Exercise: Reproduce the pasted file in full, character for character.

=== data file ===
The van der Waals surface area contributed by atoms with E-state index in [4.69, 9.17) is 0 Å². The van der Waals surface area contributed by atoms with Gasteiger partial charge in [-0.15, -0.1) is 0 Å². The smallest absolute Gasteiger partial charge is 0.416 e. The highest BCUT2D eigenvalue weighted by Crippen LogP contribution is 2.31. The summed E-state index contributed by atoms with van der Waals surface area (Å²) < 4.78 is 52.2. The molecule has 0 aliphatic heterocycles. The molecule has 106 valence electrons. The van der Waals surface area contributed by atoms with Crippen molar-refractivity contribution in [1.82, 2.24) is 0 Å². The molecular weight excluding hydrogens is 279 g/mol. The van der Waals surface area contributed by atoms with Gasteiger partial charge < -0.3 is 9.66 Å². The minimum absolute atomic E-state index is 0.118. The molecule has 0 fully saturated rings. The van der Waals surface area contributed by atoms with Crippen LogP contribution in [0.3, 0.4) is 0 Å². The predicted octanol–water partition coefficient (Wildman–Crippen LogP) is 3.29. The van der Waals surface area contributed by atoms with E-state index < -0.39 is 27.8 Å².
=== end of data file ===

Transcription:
The van der Waals surface area contributed by atoms with E-state index in [4.69, 9.17) is 0 Å². The van der Waals surface area contributed by atoms with Gasteiger partial charge in [-0.15, -0.1) is 0 Å². The smallest absolute Gasteiger partial charge is 0.416 e. The highest BCUT2D eigenvalue weighted by Crippen LogP contribution is 2.31. The summed E-state index contributed by atoms with van der Waals surface area (Å²) < 4.78 is 52.2. The molecule has 0 aliphatic heterocycles. The molecule has 106 valence electrons. The van der Waals surface area contributed by atoms with Crippen molar-refractivity contribution in [1.82, 2.24) is 0 Å². The molecular weight excluding hydrogens is 279 g/mol. The van der Waals surface area contributed by atoms with Gasteiger partial charge < -0.3 is 9.66 Å². The minimum absolute atomic E-state index is 0.118. The molecule has 0 fully saturated rings. The van der Waals surface area contributed by atoms with Crippen LogP contribution in [0.3, 0.4) is 0 Å². The predicted octanol–water partition coefficient (Wildman–Crippen LogP) is 3.29. The van der Waals surface area contributed by atoms with E-state index < -0.39 is 27.8 Å².